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WORLD WAR I

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Title: WORLD WAR 1 Author: Ashita Last modified by: Administrator Created Date: 11/20/2006 10:24:36 AM Document presentation format: On-screen Show (16:9) – PowerPoint PPT presentation

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Title: WORLD WAR I


1
WORLD WAR I
  • CAUSES, PRACTICES EFFECTS OF WAR

2
World War I
  • The War was also known as THE GREAT WAR and
    famously THE WAR TO END ALL WARS
  • It was a global military conflict that took place
    mainly in Europe between 1914 1918.
  • It was a total war which left great devastation,
    millions dead and shaped the modern world.
  • World War I created a decisive break with the old
    world order that had emerged after the Napoleonic
    Wars. The results of World War I would be
    important factors in the development of World War
    II 21 years later.

3
Long-Term Causes
  • 1870-1904

4
Long-term Causes Why did the war break out?
  • Napoleon Bonaparte and the Rise of Nationalist
    Sentiment
  • Colonial Expansion
  • Anglo-German Naval Race
  • Tension in the Balkans
  • Ascension of Kaiser Wilhelm II
  • Web of alliances

5
MAIN CAUSES OF WWI
  • Militarism
  • Alliances
  • Imperialism
  • Nationalism

These background causes were building for
40-50 years before the actual outbreak of WWI.
6
Cause 1 Militarism
  • Militarism building up armed forces in
    preparation for war
  • Characteristics
  • Army and military forces are given a high profile
    by the government
  • Increased military spending and production
  • Implementation of the draft
  • Led to an arms race
  • The armies of both France and Germany had more
    than doubled between 1870 and 1914 and there was
    fierce competition between Britain and Germany
    for naval superiority.
  • The British had introduced the 'Dreadnought', an
    effective battleship, in 1906. The Germans soon
    followed suit introducing their own battleships.

7
MILITARISM
European Military Spending
1870 1880 1890 1900 1910 1914
94 130 154 268 289 398
Year
Millions of
8
Britain maintained a large lead over Germany in
all categories of warships. Both nations
believed that command of the seas was vital to a
great nation.
9
The naval strength of the powers in 1914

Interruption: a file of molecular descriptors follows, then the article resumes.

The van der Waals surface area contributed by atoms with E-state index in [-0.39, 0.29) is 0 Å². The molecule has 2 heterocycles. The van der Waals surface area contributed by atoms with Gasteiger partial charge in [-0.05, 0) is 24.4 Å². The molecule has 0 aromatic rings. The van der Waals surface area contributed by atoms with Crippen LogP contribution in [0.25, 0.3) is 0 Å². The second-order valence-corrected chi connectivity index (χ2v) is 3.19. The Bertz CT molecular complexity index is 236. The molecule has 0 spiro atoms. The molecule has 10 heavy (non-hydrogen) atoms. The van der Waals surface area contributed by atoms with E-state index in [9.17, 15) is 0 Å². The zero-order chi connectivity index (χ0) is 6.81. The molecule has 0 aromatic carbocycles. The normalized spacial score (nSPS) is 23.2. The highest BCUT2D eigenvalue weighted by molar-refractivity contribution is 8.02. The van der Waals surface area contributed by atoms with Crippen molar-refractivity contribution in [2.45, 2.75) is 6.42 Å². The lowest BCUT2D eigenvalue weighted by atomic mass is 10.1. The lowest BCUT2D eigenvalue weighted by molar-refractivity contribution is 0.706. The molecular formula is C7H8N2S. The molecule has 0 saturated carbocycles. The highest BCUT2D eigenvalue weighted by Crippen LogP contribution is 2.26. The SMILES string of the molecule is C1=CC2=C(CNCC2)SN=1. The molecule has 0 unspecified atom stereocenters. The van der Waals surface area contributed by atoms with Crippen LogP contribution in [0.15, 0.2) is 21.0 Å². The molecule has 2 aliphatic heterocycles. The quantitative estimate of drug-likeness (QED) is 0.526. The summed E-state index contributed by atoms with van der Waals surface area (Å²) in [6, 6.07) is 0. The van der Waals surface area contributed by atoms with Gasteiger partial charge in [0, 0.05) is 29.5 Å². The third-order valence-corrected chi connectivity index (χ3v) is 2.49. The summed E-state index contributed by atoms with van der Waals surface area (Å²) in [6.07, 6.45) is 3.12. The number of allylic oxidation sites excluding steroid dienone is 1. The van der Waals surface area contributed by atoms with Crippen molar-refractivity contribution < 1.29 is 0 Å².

Country Soldiers Large Naval Vessels Tonnage Size/Carrying Capacity
Russia 54,000 4 328,000
France 68,000 10 731,000
Britain 209,000 29 2,205,000
TOTAL 331,000 43 3,264,000
Germany 79,000 17 1,019,000
Austria-Hungary 16,000 3 249,000
TOTAL 95,000 20 1,268,000

10
Cause 2 Alliances
  • An alliance is an agreement made between two or
    more countries to give each other help if needed.
  • A number of alliances had been signed by
    countries between the years 1879 and 1914.
  • These alliances meant that some countries had no
    option but to declare war if one of their allies
    declared war first

11
Formation of the WWI Alliances
  • In 1879 Germany and Austria- Hungary agreed to
    form a Dual Alliance.
  • This became the Triple Alliance when in 1882 it
    was expanded to include Italy. The three
    countries agreed to support each other if
    attacked by either France or Russia. It was
    renewed at five-yearly intervals.
  • France felt threatened by this alliance. Britain
    was also concerned by the growth in the Germany
    Navy and in 1904 the two countries signed the
    Entente Cordiale (friendly understanding). The
    objective of the alliance was to encourage
    co-operation against the perceived threat of
    Germany.
  • Three years later, Russia who also feared the
    growth in the German Army, joined Britain
    France to form the Triple Entente.
  • The Russian government was also concerned about
    the possibility of Austria Hungary increasing the
    size of its empire. It therefore made promises to
    help Serbia if it was attacked by members of the
    Triple Alliance
  • The formation of the Triple Entente in 1907 by
    Britain, France and Russia reinforced the need
    for the Triple alliance.

12
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13
Cause 3 - Imperialism
  • Due to industrialization, countries needed new
    markets resources ? Imperialism!
  • Imperialism establishing political, economic and
    military dominance over weaker nations
  • By 1900, all large European powers had colonies
    in Africa or Asia (not Austria-Hungary)

14
  • Imperialist rivalries formed as countries
    competed and fought over new territories and
    resources
  • The great powers had come into conflict over
    spheres of influence in Asia (Open Door Policy
    China Japan) and over territories in Africa
    (Moroccan Crisis)
  • Germany embarked late, but aggressively, on
    colonial expansion under Emperor Wilhelm II

15
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16
Cause 4 Nationalism
  • The French Revolution resulted in chaos and the
    ascent of Napoleon to power. Napoleon's armies
    marched all over Europe, bringing not only French